Graduated: January 1, 2010
Characterizing Information Needs for Public Health Continuity of Operations: A Scenario-Based Design Approach
Public health field nurses play a critical role in the community during disasters and emergencies. Continuity of operations planning (COOP) is a recognized part of any emergency management strategy and technology should support the elements of public health COOP through support of routine work activities.However, the work of public health field nurses is characterized by multiple, disparate digital and paper-based information systems that require duplicate data entry, reduce efficiencies in the performance of daily work and create issues during emergencies.
This research project characterized the information needs of public health nurses and nurse supervisors through three specific aims. The first aim consisted of an information needs assessment through a systematic literature review for technology support of public health continuity of operations planning and semi-structured interviews with public health practitioners in two local health jurisdictions. The second aim used scenario-based design and persona creation to develop a conceptual design of an integrated information system that supports the work of public health nurses and nurse supervisors. The third aim used focus groups with public health nurses and other public health staff to validate the information system design in both local health jurisdictions.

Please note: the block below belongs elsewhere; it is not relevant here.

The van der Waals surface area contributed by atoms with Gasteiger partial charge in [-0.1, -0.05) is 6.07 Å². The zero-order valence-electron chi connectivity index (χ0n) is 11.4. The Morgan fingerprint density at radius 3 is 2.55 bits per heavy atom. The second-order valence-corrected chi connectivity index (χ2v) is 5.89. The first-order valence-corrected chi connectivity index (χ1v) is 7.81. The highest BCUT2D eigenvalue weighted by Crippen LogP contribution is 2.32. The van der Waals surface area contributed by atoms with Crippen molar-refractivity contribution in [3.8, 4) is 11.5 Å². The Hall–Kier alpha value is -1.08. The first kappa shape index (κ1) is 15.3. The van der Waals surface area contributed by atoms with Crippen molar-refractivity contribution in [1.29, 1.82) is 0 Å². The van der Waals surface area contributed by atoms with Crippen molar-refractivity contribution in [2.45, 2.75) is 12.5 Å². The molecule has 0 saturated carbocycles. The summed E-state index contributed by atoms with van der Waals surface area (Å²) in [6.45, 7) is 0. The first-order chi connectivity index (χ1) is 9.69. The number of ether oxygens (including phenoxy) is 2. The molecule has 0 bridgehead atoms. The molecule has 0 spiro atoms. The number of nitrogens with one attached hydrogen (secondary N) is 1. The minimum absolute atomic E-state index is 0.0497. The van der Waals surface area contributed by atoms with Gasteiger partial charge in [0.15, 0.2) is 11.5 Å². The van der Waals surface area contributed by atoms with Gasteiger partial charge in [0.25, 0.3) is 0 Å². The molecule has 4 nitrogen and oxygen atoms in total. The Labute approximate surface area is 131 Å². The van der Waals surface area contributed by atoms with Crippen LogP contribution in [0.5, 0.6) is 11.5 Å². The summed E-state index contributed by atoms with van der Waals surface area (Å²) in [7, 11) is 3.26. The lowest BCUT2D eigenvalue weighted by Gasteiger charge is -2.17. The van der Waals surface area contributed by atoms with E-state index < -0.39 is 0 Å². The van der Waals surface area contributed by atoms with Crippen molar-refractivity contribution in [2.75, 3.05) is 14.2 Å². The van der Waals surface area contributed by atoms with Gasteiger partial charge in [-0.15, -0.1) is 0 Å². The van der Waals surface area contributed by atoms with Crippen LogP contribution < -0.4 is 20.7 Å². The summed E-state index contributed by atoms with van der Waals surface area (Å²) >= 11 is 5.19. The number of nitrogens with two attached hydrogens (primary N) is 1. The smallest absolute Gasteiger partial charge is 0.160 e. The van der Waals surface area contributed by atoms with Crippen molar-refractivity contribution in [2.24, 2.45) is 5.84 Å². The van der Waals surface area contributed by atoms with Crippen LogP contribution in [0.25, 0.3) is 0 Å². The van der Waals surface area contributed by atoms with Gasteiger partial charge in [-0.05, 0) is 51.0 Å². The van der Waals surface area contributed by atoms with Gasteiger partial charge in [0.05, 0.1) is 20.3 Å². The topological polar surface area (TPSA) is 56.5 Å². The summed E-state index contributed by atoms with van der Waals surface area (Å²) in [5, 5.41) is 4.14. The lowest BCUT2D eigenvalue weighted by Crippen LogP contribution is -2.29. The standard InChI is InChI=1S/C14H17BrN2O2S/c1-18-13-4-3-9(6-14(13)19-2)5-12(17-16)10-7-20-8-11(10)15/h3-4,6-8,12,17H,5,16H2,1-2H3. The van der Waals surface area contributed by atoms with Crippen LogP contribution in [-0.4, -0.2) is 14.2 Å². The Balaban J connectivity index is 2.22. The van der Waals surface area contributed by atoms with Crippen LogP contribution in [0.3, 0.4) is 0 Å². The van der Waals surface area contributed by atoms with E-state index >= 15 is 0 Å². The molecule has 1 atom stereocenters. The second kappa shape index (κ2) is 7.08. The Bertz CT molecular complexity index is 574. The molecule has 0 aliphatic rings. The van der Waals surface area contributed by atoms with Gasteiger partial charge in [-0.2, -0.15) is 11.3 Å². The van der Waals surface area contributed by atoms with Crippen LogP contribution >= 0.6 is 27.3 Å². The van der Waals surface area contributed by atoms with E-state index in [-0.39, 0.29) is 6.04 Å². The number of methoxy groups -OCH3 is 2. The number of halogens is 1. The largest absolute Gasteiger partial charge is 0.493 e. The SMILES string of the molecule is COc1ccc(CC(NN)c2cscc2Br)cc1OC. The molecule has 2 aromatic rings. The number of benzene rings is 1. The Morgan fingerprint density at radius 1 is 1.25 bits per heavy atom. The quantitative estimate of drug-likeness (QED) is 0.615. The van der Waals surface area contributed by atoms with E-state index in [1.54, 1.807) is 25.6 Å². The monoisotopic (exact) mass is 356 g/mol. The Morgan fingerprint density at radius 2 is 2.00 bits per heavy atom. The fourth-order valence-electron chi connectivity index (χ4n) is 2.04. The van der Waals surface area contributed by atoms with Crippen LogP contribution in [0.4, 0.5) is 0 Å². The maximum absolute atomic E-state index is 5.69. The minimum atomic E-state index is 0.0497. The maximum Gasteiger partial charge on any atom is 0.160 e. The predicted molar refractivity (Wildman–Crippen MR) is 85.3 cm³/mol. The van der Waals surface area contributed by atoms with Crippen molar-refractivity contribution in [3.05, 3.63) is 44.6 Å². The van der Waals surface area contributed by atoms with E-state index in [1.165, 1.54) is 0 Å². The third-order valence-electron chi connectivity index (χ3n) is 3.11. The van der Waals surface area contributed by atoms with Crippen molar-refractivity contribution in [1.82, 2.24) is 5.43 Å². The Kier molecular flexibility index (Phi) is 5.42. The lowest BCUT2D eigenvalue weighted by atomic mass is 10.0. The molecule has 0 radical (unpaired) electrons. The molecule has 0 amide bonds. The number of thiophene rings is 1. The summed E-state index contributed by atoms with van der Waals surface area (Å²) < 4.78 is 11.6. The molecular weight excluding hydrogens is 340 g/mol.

Focus group participants validated the conceptual information system design in the following thematic areas: The need for a dynamic, flexible system, support for client service and documentation, workload tracking, staff management, one-time data entry, real-time documentation, communication and data exchange between divisions, integrated scheduling and communication with external providers. Focus group participants corrected perceived errors in design and made additional design recommendations.
The results of this research highlight the importance of involving public health practitioners in the design process for technology that supports their information needs and work activities and can support them during emergencies. In addition, this research shows it is possible to validate and reuse design concepts across local health jurisdictions that have different organizational structures. Reusable design knowledge is an important goal for public health informatics efforts to increase efficiencies through support of standard work practices and reduce the costs of information system projects.
Last Known Position:
Associate Professor, University of Missouri, Sinclair School of Nursing and MU Institute for Data Science and Informatics
George Demiris (Chair), John Hartman, Mark Oberle, Anne Turner, William Welton (GSR)